I guess we cant save the planet on $15+/hr
The state’s largest operator of recycling redemption centers has closed all 284 of its centers, leaving 750 employees without jobs and many who rely on income from redeeming bottles and cans without options.
RePlanet, which runs recycling redemption and processing centers all over California, ceased its operations and will undergo a process to have its assets liquidated and creditors paid, according to a statement from company president and CFO David Lawrence.
“With the continued reduction in State fees, the depressed pricing of recycled aluminum and PET plastic, and the rise in operating costs resulting from minimum wage increases and required health and workers compensation insurance, the Company has concluded that operation of these recycling centers and supporting operations is no longer sustainable,” his statement says.
The move comes three years after RePlanet shuttered 191 of its recycling centers and laid off 278 employees, citing the same reasons of falling aluminum and plastic prices and rising business costs.
“We are devastated to hear that RePlanet is closing all of its sites and all of its doors,” said Jenna Abbott, executive director of Protect CRV, a young trade group of local recycling center owners and customers formed just over a year ago to advocate for statewide legislation and policies to protect recycling centers. “The best-case scenario is that people will have to travel farther to (get money back on) their redeemable containers. The worst-case scenario: they just might not have that opportunity.”
Those who might not have that opportunity include the homeless or others who rely on recycling for income.
And the overall result will be more cans and bottles ending up in landfills.
“It is a huge blow to California’s recycling infrastructure,” Abbott said of RePlanet’s closure.
The closure will leave parts of the Bay Area with few or no options for redeeming their recyclables. RePlanet had centers in Brentwood, Antioch, Concord, San Francisco, San Jose, Sunnyvale, Palo Alto and Santa Cruz, among others.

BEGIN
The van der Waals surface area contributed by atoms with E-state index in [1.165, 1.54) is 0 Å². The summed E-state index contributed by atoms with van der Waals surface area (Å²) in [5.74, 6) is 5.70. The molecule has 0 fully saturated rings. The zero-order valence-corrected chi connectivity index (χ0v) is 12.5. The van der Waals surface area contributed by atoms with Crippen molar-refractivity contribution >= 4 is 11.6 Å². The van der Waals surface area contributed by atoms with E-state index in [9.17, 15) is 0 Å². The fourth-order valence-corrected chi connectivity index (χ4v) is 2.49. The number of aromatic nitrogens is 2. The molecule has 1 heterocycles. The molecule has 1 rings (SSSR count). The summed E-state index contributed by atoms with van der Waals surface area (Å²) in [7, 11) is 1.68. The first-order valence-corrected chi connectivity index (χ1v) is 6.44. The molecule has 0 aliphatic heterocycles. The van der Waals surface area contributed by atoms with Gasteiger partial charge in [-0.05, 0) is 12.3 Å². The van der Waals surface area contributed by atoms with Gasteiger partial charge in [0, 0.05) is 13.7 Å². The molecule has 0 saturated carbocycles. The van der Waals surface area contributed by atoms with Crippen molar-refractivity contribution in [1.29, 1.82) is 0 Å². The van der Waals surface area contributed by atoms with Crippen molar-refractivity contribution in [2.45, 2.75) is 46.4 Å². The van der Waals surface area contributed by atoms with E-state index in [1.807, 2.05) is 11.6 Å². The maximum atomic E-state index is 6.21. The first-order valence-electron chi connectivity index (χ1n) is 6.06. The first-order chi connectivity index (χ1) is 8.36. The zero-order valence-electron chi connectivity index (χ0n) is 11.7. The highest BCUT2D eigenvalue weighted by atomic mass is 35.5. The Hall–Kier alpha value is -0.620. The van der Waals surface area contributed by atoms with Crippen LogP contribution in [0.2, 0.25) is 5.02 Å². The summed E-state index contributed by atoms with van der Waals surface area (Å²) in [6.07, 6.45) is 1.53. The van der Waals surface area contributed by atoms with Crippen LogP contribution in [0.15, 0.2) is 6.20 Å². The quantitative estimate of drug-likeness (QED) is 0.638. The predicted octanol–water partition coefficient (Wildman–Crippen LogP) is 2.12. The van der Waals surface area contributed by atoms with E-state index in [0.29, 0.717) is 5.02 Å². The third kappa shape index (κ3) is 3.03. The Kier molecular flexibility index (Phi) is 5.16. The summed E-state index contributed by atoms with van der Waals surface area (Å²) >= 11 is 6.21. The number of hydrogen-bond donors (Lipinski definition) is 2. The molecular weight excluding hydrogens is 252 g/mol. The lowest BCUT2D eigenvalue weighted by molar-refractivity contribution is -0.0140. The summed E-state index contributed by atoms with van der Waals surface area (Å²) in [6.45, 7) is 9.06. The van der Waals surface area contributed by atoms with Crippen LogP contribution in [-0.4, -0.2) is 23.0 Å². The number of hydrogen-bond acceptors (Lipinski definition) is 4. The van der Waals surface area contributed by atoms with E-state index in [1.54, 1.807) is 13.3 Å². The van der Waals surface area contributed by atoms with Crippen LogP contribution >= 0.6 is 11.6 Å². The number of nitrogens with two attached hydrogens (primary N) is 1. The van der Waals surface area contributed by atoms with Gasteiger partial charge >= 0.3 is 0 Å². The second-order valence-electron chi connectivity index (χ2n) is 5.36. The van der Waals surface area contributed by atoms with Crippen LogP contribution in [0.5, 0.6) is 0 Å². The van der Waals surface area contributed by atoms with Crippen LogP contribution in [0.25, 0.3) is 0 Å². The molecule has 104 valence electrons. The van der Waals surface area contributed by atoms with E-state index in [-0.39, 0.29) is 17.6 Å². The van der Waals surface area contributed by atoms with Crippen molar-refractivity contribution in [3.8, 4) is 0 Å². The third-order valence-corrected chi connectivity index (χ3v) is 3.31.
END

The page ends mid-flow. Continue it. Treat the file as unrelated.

For advocates, the closure is an alarming signal that the state needs to do more to help the recycling industry.
Liza Tucker, an advocate for nonprofit Consumer Watchdog who has studied the issues in California’s recycling industry, is urging the state to reform the way it subsidizes recycling centers. Currently, CalRecycle — the state recycling regulator — calculates the state’s payments to recycling centers by averaging the costs of running centers. But business costs are going up, and it’s especially expensive to run the centers located in grocery store parking lots, which happen to be the most convenient options for people.
As payments from the state to recycling centers shrink, and the value of aluminum and plastics stay low, recycling centers struggle to stay in business.
According to Consumer Watchdog, more than 40 percent of all redemption centers have closed in the last five years. A report from the group published earlier this year found that the closures of redemption recycling centers mean consumers get only about half of their nickel and dime deposits back each year from bottles and cans.
The consumer advocacy group wants the state to require retailers who sell bottles and cans to redeem them, as other states have done. While thousands are supposed to redeem them, a Consumer Watchdog survey found that two-thirds of retailers don’t follow through on their obligation. Though many may not know they’re supposed to accept the bottles and cans and return deposits, some simply refuse to do so.
Recycling companies that empty curbside bins meanwhile are grappling with soiled recyclable materials that end up going to landfills because China has become far more strictabout the kind of waste it will buy from the United States.
Moreover, Tucker said, the redemption money from recyclables should be going back into the pockets of consumers, and until there are more options to do so, recycling will suffer.
“If consumers could just take their empties to stores and redemption centers were everywhere, consumers would get their refunds, and we would have less litter and more recyclable material to make new bottles and cans,” she said in a written statement.